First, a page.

Review of 'Ghosts'

Ghosts by John Banville reviewed by the Cuidiu Reading Group affiliated to Raheny Library.

Ghosts opens with a group of temporary castaways landing on a remote island for a day. Their boat has run aground and they must await the next high tide to leave. This motley crew end up in a household of strange characters. Firstly, our never-named narrator, a man who has served a prison sentence for murder (we deduce, because the crime is not really specified). He now lives and works with Professor Kreutznaer, an art expert who is researching a book about a minor painter. The third occupant of the household is Licht, the butler, housekeeper, and owner of the house. The narrative broadly follows the interaction between these characters and their visitors and the internal thought processes of the murderer.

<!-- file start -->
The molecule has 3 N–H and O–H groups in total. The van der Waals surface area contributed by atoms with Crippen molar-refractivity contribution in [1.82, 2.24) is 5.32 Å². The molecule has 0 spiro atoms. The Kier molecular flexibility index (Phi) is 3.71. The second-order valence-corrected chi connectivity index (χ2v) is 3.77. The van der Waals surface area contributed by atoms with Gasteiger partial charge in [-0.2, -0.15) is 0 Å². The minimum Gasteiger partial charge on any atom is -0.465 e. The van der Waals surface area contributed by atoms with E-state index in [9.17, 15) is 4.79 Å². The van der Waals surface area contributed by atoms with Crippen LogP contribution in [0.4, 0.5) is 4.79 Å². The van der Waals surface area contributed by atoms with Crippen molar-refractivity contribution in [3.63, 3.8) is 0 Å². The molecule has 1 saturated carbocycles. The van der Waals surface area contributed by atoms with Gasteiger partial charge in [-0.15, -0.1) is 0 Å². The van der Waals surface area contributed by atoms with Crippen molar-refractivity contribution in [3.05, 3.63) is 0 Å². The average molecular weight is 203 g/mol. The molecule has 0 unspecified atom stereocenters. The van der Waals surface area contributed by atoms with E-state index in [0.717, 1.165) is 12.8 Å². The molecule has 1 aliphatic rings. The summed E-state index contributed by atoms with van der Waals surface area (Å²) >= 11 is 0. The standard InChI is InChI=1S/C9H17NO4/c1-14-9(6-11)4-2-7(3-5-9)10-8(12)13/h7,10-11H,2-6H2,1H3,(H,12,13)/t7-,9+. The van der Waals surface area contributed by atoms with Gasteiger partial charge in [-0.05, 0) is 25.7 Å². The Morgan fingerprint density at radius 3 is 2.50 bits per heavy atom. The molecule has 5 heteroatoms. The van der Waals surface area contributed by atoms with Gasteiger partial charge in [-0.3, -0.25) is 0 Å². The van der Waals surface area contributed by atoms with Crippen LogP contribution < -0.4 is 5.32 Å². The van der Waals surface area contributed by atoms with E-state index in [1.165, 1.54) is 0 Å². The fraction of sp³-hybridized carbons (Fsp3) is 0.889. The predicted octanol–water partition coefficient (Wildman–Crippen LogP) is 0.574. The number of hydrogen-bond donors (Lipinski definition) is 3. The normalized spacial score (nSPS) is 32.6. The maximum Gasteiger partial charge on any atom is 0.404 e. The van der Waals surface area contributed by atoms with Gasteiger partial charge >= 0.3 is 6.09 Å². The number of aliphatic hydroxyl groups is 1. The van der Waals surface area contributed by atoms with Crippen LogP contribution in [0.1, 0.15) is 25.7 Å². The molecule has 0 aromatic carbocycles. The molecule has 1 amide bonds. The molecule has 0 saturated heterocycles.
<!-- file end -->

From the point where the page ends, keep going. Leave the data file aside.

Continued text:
The scene is thus set but it would be misleading to imply that what follows is a plot. Even some distance into the book I had difficulty determining exactly what was happening in the narrative. Apparently this is the second book in a trilogy: the first being The Book of Evidence and the second being Athena. This fact is not at all clear from Ghosts so it might be a good idea for me to have read the books in order. Having been thoroughly confused and frustrated reading Ghosts I can't see myself picking up another John Banville novel in a hurry. Not to be too offputting the language in the book is beautiful and the evocation of the atmosphere on the island, whether it is the light through a window, the smell of a room, the feeling of a fabric or the colour and movement of the sea is beautiful and startling. Perhaps I'm too fixated on narrative? Read it and judge for yourself...

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